Master volumes by necessity are placed in circuit before the output tubes. They let you crank up the input volume (some makers call it "gain") and keep the MV low. This adds crunch while keeping the output volume down. Like most things in life, there's a hidden price. At that low MV setting you CAN'T get any power tube distortion! That MV is keeping the input signal to the EL-34's or whatever too low to let it happen.

That's why Angus Young and his brother only use non-MV Marshalls, "the older the better!". Getting their sound with a JCM series amp would be almost impossible. You can come closer if you leave the master volume on 10. That puts it mostly out of the circuit but the question then becomes: "Why have a MV at all?"

If your amp is too loud for the gig then you should have a lower power amp in your arsenal. Biggest mistake a player can make is to take in a 50 or 100 watt amp to a small club and tell himself "I'll just keep it below 3."

He won't be able to keep it there. The amp will sound "lame-ass" and he'll not be able to resist cranking it up, not to become louder but just because the tone kinda sucks. By maybe the 3rd song of the 1st set he's in trouble. So he lets some salesguy talk him into a MV amp and immediately he can't get a classic rock tone. When he goes back to the store they con him into buying some kind of "POD 6! Guaranteed to sound exactly like any amp ever made!"

He could also have used a smaller speaker cab or done the old trick of turning a closed back cabinet backwards to the wall. Or bought a "Hot Plate Power Soaker".

Does a carpenter keep only one size of hammer or saw in his kit? You need the right sized tool for the job.

If the guitar player for "Marv and the Marvelettes" had been using a MV amp then Jake and Elwood would have left him to rot at that Holiday Inn gig... :(

There's a whole world out there of 20 watt Marshall-style amps to fill this need. Take in a 20 watt amp and run it on 8 or 9 and you get that power amp distortion that you were missing, without blowing out the walls.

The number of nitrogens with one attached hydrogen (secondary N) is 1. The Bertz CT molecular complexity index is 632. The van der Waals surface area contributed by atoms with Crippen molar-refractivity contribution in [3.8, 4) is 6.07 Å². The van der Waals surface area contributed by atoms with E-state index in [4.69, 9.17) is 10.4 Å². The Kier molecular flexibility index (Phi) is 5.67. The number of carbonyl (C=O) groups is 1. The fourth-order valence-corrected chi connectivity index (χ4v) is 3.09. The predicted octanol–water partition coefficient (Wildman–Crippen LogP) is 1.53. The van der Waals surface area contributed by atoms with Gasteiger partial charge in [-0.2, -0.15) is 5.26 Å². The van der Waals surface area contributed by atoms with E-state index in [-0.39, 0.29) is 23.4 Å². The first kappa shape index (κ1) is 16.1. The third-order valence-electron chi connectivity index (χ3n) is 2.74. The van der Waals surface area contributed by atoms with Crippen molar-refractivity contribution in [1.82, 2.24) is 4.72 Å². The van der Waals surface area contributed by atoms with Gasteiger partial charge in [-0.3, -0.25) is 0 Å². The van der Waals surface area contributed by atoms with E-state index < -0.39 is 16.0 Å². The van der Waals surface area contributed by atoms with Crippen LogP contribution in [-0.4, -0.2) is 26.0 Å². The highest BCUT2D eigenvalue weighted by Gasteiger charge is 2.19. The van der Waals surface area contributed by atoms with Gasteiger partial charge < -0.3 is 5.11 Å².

Some boutique guys will build such amps even lower powered. I built one fellow a nice little 10 watt amp Plexi style. Paired with a single 12" Eminence speaker and it works just great in a small club. Often at a larger venue he'll just mike it.

That's my take on it, anyway. As I had said, we're all entitled to our own taste and you have to make your own choice. It just seemed to me from your post that your "expert" was giving you a rather narrow perspective.
 

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Thank you Wild bill. Contact me on a PM, please sir. Would you please modify my YSR-1 to the plexi circuit? volume be damned! Thats what Fulltone II's are for if its too loud. Anyhow, thats probably better than a master volume. I am anxious to get started. Contact me, my Traynor wants to go back home for a visit!
 

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gerald guerrero said:
Thank you Wild bill. Contact me on a PM, please sir. Would you please modify my YSR-1 to the plexi circuit? volume be damned! Thats what Fulltone II's are for if its too loud. Anyhow, thats probably better than a master volume. I am anxious to get started. Contact me, my Traynor wants to go back home for a visit!
I should be able to give you a review of the results of the YSR-1 conversion pretty soon. Bill's working on mine as we speak :smile:
 

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Wild Bill said:
I don't understand why he would say that the old Plexi style amps were for arenas only and suggest a Mark II MV or a JCM800 when they all run the same power levels!





Master volumes by necessity are placed in circuit before the output tubes. They let you crank up the input volume (some makers call it "gain") and keep the MV low. This adds crunch while keeping the output volume down. Like most things in life, there's a hidden price. At that low MV setting you CAN'T get any power tube distortion! That MV is keeping the input signal to the EL-34's or whatever too low to let it happen.